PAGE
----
Date: Tuesday evenings
Location: Online via Zoom
In February 2019, I led a workshop on the ancient monastic practice of Lectio Divina as part of a Prayer & Spirituality Day at Exeter Cathedral. It was one of a number of workshops to enable people could explore different spiritual practices and ways to pray. The session was for people who wanted to use the Bible as a way into prayer, and it also aimed to be useful for people who would like to learn a new way of praying and sharing in groups. So as a follow-up, I produced some resources to help people learn about and practise Lectio Divina. Here are those leaflets for sharing and printing:
When the COVID lockdown started, I offered my IT skills to help connect the congregation of Exeter Cathedral, and bring people together at a very challenging time for some. I also offered to lead weekly Zoom meetings and chose to use the format of group Lectio Divina. Initially an experiment and a bit of a step into the unknown (or should that be Unknown?), it has proved to work extremely well. Zoom coffee meetings have their place, but stay very much on the surface, and sometimes are little more than cries of “can you hear me?” or “your video has frozen”. The very structured format of group Lectio holds open a space for much deeper encounters with both God and each other.
We meet on Tuesday evenings. The Zoom joining details are publicly available, so it is a porous group made up of whoever happens to be there. We might be strangers drawn from the corners of the UK – strangers despite having seen each other face-to-face in the Cathedral weekly on Sunday mornings for years – but that does not stop us sharing deeply about how the Holy Spirit is moving in our lives.
We use the Gospel reading set in the Lectionary for the Tuesday. I started by leading each week for the first few weeks, and then opened it up to others to offer to lead, and now take it in turns with one other. Each of us also led Lectio taster sessions as part of Exeter Diocese’s 24×10 prayer room during Thy Kingdom Come between Ascension and Pentecost. These comprised two cycles of half-an-hour using two readings from the Lectionary for the day.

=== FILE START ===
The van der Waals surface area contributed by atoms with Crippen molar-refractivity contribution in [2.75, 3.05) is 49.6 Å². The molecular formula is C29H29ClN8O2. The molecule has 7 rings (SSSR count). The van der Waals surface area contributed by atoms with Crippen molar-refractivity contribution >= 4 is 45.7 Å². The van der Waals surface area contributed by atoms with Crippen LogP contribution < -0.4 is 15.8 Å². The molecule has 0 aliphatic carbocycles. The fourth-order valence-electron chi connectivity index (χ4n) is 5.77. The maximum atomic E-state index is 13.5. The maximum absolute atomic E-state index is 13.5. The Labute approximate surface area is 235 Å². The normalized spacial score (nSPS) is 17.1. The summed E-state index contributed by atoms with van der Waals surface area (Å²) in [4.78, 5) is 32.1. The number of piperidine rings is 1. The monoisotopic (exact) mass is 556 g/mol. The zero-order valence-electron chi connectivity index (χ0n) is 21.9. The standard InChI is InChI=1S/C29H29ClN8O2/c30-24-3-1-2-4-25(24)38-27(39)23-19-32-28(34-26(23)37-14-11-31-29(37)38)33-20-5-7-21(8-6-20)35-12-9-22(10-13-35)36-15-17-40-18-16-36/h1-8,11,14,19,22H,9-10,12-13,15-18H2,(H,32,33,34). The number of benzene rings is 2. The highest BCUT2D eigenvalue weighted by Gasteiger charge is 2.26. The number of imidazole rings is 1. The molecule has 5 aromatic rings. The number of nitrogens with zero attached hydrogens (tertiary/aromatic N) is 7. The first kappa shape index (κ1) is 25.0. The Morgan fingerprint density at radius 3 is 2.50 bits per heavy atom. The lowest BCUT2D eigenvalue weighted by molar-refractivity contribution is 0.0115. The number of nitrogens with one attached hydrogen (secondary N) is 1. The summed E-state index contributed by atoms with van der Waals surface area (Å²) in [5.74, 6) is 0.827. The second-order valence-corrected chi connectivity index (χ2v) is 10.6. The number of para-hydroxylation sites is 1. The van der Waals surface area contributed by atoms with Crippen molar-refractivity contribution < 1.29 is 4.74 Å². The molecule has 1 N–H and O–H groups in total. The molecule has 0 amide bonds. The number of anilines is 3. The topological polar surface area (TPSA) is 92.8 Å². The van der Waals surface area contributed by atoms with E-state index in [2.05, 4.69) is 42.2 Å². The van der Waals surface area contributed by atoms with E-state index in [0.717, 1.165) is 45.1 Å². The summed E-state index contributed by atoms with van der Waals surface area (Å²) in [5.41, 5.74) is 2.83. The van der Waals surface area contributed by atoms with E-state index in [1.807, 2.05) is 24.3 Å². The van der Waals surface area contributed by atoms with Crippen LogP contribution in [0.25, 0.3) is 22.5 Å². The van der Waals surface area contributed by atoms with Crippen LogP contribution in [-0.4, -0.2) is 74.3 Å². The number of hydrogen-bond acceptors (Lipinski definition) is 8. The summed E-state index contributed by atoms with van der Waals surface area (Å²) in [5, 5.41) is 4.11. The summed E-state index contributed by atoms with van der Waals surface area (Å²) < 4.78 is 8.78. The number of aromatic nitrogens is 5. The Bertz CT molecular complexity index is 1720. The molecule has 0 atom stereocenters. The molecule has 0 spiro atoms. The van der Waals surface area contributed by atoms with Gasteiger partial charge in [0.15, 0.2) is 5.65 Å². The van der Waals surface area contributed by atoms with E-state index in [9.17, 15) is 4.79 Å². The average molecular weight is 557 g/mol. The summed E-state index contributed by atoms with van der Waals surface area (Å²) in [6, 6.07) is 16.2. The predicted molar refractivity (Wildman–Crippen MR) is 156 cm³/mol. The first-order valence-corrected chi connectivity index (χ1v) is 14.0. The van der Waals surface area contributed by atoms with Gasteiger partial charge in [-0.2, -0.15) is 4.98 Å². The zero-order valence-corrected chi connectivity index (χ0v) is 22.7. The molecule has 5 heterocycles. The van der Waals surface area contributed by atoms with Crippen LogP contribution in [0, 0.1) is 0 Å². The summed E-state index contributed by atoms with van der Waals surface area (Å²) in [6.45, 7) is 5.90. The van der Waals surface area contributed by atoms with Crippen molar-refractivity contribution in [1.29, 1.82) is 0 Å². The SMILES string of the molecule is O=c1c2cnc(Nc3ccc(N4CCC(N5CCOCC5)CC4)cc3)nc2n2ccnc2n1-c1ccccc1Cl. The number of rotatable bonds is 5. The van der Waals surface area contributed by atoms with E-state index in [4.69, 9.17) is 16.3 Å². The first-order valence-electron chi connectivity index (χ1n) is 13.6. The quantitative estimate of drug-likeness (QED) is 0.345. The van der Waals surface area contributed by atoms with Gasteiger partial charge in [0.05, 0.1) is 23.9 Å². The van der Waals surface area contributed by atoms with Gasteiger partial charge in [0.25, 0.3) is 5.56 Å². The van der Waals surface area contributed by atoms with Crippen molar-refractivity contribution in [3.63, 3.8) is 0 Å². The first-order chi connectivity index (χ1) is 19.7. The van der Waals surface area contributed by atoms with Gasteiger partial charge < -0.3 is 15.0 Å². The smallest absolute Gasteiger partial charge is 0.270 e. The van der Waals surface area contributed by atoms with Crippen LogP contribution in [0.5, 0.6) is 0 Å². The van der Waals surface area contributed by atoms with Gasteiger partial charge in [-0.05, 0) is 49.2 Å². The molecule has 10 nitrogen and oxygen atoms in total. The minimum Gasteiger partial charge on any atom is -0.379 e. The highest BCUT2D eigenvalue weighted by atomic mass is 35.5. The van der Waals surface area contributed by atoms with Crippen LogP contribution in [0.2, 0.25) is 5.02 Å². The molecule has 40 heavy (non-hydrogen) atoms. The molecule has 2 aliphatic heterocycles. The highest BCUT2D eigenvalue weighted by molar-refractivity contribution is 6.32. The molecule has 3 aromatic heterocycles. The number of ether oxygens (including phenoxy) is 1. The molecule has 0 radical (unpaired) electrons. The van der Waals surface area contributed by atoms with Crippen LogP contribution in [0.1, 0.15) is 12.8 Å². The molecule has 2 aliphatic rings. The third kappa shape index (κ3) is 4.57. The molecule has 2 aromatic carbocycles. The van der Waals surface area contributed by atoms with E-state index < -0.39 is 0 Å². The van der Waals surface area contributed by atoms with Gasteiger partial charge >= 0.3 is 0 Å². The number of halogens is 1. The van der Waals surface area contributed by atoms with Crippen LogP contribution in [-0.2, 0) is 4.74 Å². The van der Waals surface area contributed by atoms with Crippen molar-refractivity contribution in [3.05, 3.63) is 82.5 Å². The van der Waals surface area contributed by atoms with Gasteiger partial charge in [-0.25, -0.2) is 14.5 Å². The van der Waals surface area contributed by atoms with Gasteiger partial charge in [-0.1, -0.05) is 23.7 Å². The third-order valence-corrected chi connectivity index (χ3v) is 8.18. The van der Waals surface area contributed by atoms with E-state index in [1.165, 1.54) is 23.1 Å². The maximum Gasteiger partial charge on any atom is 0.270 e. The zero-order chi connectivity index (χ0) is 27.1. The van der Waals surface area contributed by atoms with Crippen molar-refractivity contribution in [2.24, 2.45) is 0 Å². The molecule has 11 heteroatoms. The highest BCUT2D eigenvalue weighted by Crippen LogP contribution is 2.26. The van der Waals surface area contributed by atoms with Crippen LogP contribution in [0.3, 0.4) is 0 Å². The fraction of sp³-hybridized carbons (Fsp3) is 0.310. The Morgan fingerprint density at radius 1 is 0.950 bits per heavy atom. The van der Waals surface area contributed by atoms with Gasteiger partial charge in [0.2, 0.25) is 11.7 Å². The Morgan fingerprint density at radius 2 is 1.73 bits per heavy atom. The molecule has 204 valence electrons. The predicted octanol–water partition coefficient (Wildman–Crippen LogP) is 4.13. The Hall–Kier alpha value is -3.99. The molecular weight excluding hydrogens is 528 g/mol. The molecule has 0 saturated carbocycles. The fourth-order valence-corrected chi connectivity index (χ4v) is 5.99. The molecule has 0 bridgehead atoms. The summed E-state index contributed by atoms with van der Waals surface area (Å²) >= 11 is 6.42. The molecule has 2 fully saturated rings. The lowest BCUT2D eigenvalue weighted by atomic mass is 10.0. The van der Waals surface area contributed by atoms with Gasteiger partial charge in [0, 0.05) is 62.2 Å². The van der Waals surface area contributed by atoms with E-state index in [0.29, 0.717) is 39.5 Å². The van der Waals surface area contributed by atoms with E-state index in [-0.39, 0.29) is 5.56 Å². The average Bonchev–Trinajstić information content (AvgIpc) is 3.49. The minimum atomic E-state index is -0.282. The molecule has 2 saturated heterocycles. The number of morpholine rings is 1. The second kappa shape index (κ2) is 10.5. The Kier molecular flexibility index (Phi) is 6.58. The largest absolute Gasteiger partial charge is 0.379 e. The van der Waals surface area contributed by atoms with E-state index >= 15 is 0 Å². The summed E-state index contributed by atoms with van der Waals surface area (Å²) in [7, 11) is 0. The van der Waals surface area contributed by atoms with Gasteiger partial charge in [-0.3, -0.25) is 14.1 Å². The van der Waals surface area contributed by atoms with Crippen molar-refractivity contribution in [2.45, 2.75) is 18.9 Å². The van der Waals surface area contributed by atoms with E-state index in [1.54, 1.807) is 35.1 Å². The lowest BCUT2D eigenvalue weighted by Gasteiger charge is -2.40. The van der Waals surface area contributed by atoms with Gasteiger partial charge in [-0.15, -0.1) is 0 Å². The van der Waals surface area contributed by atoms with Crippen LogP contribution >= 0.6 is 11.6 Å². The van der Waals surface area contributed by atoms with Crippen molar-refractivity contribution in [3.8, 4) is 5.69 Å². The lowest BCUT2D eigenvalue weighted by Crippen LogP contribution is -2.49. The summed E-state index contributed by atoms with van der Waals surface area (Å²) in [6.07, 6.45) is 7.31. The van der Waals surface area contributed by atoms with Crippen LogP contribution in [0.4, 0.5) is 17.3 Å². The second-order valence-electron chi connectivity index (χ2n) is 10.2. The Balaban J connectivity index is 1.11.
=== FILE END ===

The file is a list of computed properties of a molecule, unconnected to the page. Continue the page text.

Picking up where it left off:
Numbers in the group have usually been about six, from a pool of around ten regulars and a few who have dipped their toes in for one session but cannot usually make Tuesdays. The 40 minute limit on free Zoom has proved to be a valuable constraint. It helps with the practicality of making time. It also, importantly, ensures that we do not start with chit-chat and that our contributions are focused, while also being spacious enough to be relaxed. But it also means that the comfortable upper limit for the group is probably eight. More than that, and we will need to consider using the Zoom break-out rooms to split randomly into two groups with the two leaders.
I have produced leaflets for group members and for leaders, as a guide through the set-up and the session. You are welcome to download and adapt them:
- Lectio Divina on Zoom for group members (pdf)
- Lectio Divina on Zoom for leaders (pdf)
- Leaflet for Thy Kingdom Come (pdf)
Of course, it would be preferable to meet together in the flesh. But holding the group online means that it is much easier to meet. There is no need to travel to a central location, which would have made it impracticable for some to join in for reasons of distance and time. At the moment the evenings are light and the weather is mostly good, but in winter months many people do not like to go out on dark evenings, and a cycle journey in the cold and wet tends to be unappealing. So while I had been thinking of holding a group since the 2019 workshop, the practicalities and time involved had put me off. Now it is possible, and I hope it will continue beyond the end of lockdown.